Thursday, December 19, 2013

Positive Psychology & Motivational Interviewing

A brief look at two powerful frameworks for change: Positive Psychology and Motivational Interviewing

"We believe that a psychology of positive human functioning will arise, which achieves a scientific understanding and effective interventions to build thriving individuals, families, and communities." -Martin Seligman & Mihaly Csikszentmihalyi

Positive psychology is focused on making normal life more fulfilling by nurturing latent genius and talent. It focuses on the values, strengths, virtues, and talents of a client, and promotes them. It is a neuroscientific approach to understanding happiness. Through the humanistic lens pioneered by Maslow and Rogers, positive psychology explains development and motivation through hope, growth, and resilience.

The field has seen significant growth over the past twenty years, and it's field of research aligns with "purpose" driven life. "Mindfulness" psychology, and inquiry into a "meaningful life" have contributed greatly to the field of research.

Motivational Interviewing is "... a collaborative, person centered form of guiding to elicit and strengthen motivation for change."

The MI approach is:
  1. A conversation about change
  2. Collaborative, honoring autonomy - not experts delivering to recipients
  3. Evocative, calling forth an individual's own motivation and commitment

The 'spirit' of Motivational interviewing has three elements:
  1. Collaboration (vs. Confrontation) - the client is the "expert"
  2. Evocation (Drawing out, vs. imposing on)
  3. Autonomy (vs. Authority) - the power for change lies within the client

The guiding principles of Motivational Interviewing are:
  1. Express empathy
  2. Support self-efficacy
  3. Roll with resistance - avoid the righting reflex
  4. Develop discrepancy - gap analysis
I find the overlaps of these disciplines fascinating, am curious about their implications on emergent leadership and change management. Stay tuned!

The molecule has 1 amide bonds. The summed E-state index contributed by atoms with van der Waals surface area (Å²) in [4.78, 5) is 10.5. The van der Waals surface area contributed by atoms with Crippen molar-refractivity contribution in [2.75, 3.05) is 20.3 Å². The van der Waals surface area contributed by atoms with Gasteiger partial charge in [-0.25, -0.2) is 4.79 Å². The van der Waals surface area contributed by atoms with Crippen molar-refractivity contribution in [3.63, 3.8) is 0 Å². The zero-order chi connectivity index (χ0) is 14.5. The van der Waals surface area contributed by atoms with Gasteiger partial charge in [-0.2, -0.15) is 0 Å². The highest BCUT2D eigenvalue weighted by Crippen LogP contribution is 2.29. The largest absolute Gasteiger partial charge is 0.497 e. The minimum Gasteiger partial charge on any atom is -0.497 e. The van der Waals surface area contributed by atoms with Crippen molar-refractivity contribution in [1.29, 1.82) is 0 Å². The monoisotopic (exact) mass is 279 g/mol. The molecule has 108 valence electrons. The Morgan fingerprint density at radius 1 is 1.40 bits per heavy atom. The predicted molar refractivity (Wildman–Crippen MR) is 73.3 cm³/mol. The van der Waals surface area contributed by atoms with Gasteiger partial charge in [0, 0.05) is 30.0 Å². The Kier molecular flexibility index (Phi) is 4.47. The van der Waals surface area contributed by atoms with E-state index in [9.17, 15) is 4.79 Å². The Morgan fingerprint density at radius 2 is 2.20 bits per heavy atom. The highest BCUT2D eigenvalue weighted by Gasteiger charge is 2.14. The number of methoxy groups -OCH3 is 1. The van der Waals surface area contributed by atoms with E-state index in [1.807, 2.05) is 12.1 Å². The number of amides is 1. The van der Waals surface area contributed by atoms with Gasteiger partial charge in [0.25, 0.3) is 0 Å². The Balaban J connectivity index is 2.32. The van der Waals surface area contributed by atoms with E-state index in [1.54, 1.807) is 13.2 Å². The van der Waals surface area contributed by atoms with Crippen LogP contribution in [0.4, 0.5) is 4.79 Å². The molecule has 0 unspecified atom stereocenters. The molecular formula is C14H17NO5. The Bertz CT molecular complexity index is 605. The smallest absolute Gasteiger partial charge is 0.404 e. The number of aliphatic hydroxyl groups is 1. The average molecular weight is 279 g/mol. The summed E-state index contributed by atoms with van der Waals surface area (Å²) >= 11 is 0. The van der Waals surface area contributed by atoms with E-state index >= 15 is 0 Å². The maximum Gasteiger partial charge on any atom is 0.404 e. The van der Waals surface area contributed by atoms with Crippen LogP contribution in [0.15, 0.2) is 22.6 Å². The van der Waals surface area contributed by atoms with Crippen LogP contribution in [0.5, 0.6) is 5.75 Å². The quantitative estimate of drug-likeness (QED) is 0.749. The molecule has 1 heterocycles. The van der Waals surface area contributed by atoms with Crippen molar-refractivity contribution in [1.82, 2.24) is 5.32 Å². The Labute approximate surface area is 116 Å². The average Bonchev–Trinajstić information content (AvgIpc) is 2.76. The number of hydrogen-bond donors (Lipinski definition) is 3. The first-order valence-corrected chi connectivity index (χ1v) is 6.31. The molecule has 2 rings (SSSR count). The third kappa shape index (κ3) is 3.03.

Organizational Development: Polarities

"Improving organizations requires understanding them. Understanding anything as complex as modern organizations points to the importance of good theory. While this may sound academic to those who labor in the organizational trenches, good theories are pragmatic and grounded. They explain and predict. They serve as frameworks for making sense of the world around us, organizing diverse forms and sources of information, and taking informed action." - Joan Gallos

As I reflect on the learnings I've gleaned this year in Management and Organizational Leadership, I start with the obvious:
A plethora of tools, stakeholder analyses, asset maps, situational analyses, communication plans, project management plans and strategies, etc.
Theories to understand their application: Systems thinking, Morgan's organizational metaphors, Galbraith's Star Model, Hanna's Organizational Performance Model, Learning Organizations, Human Resource strategies etc.

All of these allow us to observe an organization through a particular lens. They give us a framework to look at the nuts and bolts of what's happening with an organization.

In a human metaphor, each tool gives us insight into particular aspects of any individual. We could study the structural skeleton of an individual, or their circulatory system. We might look at their cultural and anthropological history. If we're particularly adept, we seek to understand how each of these systems interacts with each other.

Every individual/organization is extremely unique. And at the same time, we are all of the same essence. Working with this polarity is fundamental to understanding universal truth.

Effective organizational development is founded in polarity management:
  • Horizontal or vertical growth
  • Parts or the whole
  • Conformity or creativity
  • Heuristic or algorithmic
  • Process or results
  • Feeling or thinking

Blog List